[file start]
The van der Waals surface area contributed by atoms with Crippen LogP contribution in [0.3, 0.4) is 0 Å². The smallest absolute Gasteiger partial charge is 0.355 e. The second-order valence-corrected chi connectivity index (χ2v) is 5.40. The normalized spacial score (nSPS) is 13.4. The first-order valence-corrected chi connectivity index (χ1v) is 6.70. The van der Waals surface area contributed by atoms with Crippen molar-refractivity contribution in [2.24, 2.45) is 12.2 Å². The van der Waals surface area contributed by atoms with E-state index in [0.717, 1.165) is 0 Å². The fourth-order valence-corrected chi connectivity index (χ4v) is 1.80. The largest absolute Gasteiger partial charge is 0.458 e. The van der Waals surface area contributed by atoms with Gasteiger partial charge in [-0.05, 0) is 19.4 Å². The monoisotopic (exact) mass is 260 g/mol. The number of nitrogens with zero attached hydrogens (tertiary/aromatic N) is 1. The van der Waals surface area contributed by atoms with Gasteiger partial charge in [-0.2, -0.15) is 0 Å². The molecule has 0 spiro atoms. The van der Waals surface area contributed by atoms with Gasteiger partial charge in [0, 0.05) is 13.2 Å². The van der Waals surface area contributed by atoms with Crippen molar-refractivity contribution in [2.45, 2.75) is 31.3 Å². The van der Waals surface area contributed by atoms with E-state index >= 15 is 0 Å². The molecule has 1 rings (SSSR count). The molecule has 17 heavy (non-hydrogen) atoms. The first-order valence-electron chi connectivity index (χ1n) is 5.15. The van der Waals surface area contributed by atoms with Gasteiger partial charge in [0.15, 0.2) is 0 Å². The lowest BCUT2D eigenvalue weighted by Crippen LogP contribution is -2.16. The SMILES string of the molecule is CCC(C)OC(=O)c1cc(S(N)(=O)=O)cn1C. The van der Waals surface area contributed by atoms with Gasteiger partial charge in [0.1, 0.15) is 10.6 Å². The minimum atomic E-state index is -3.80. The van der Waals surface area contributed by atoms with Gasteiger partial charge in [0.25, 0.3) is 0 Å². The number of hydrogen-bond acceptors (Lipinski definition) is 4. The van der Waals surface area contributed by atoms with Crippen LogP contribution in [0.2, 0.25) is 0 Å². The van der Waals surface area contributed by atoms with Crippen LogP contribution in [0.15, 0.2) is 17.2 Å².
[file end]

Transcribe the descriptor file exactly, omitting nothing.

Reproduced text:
The van der Waals surface area contributed by atoms with Crippen LogP contribution in [0.3, 0.4) is 0 Å². The smallest absolute Gasteiger partial charge is 0.355 e. The second-order valence-corrected chi connectivity index (χ2v) is 5.40. The normalized spacial score (nSPS) is 13.4. The first-order valence-corrected chi connectivity index (χ1v) is 6.70. The van der Waals surface area contributed by atoms with Crippen molar-refractivity contribution in [2.24, 2.45) is 12.2 Å². The van der Waals surface area contributed by atoms with E-state index in [0.717, 1.165) is 0 Å². The fourth-order valence-corrected chi connectivity index (χ4v) is 1.80. The largest absolute Gasteiger partial charge is 0.458 e. The van der Waals surface area contributed by atoms with Gasteiger partial charge in [-0.05, 0) is 19.4 Å². The monoisotopic (exact) mass is 260 g/mol. The number of nitrogens with zero attached hydrogens (tertiary/aromatic N) is 1. The van der Waals surface area contributed by atoms with Gasteiger partial charge in [-0.2, -0.15) is 0 Å². The molecule has 0 spiro atoms. The van der Waals surface area contributed by atoms with Gasteiger partial charge in [0, 0.05) is 13.2 Å². The van der Waals surface area contributed by atoms with Crippen molar-refractivity contribution in [2.45, 2.75) is 31.3 Å². The van der Waals surface area contributed by atoms with E-state index >= 15 is 0 Å². The molecule has 1 rings (SSSR count). The molecule has 17 heavy (non-hydrogen) atoms. The first-order valence-electron chi connectivity index (χ1n) is 5.15. The van der Waals surface area contributed by atoms with Gasteiger partial charge in [0.15, 0.2) is 0 Å². The lowest BCUT2D eigenvalue weighted by Crippen LogP contribution is -2.16. The SMILES string of the molecule is CCC(C)OC(=O)c1cc(S(N)(=O)=O)cn1C. The van der Waals surface area contributed by atoms with Gasteiger partial charge in [0.1, 0.15) is 10.6 Å². The minimum atomic E-state index is -3.80. The van der Waals surface area contributed by atoms with Gasteiger partial charge in [0.25, 0.3) is 0 Å². The number of hydrogen-bond acceptors (Lipinski definition) is 4. The van der Waals surface area contributed by atoms with Crippen LogP contribution in [0.2, 0.25) is 0 Å². The van der Waals surface area contributed by atoms with Crippen LogP contribution in [0.15, 0.2) is 17.2 Å².